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Dry, chapped lips: How to protect your pucker


Dry, chapped lips: How to protect your pucker

Compared to the rest of our skin, lips are especially susceptible to changes in temperature, wind and humidity.
That’s because our lips lack the oil glands and more robust surface of the rest of our skin, says Dr. Alex Suda, a family medicine physician at Tidelands Health Family Medicine at The Market Common. Our lips actually have more in common with the fragile tissue lining the inside of our mouths than the rest of our face or body.
“As a result, your lips are more sensitive than other parts of your body,” says Dr. Suda.

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So, you owe it to your kisser to keep it safe from cheilitis (the scientific term for chapping). Not only can proper lip care help keep your pucker looking pretty, avoiding chapped lips is particularly important for people who are at risk for complications, such as cold sores, that can be triggered by chapped lips.

Stay happy – and unchapped

Here are a few ways to keep your lips happy and healthy:
Hydrate. We may not sweat as much in winter, but wind and colder air still dry out our bodies. So, drink enough water.
Lick less. Dry lips prompt an almost instinctive impulse to lick. Bad idea. Licking can actually take moisture away from your lips, making them more susceptible to chapping. So will chewing on your lips.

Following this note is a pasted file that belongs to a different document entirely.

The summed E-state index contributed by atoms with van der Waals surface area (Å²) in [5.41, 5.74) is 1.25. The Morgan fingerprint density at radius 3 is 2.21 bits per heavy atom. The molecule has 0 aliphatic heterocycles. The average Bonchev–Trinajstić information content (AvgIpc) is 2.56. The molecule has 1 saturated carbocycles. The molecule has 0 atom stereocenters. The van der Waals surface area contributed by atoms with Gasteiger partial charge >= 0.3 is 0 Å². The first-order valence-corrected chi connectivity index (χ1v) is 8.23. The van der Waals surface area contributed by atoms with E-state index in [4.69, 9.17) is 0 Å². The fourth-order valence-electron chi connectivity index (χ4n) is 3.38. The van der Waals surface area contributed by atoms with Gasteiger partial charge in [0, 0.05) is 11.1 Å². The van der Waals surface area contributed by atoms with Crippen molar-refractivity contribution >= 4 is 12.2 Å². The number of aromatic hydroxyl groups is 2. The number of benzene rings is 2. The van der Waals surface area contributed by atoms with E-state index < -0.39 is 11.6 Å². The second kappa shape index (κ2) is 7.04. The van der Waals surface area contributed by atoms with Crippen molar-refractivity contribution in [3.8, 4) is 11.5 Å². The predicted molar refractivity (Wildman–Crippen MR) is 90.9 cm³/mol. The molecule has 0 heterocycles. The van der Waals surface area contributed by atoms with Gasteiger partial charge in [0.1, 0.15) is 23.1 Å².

Moisturize. When your lips start to burn, reach for the balm. You’re looking for something with lanolin, glycerin, petroleum jelly (Vaseline), shea butter, hemp seed oil or zinc oxide to lock in the moisture already in your skin. An SPF of 30 adds protection from the sun (yes, that’s important even in the winter).
No menthol. If your lip balm is stingy or zingy, it probably contains menthol, eucalyptus oil, peppermint or cinnamon. Those feel nice when applied, but they dry out your lips and can make chapping worse.
“The most common cause of the chapped lip is an irritant,” Dr. Suda says. “You could be making that worse by using things with menthol.”
Reapply regularly. Keep moisture in your pocket or purse to stay on top of things during the day. Follow up with one more application at bedtime to keep your lips moist as you breathe in your sleep.
If you experience chronic or persistent lip chapping or irritation, seek medical attention, Dr. Suda says, because those symptoms can be a sign indicator of more serious health conditions, including infections or skin cancer.

Dr. Alex Suda is a family medicine physician who offers care at Tidelands Health Family Medicine at The Market Common. He is a graduate of the Tidelands Health MUSC Family Medicine Residency Program.

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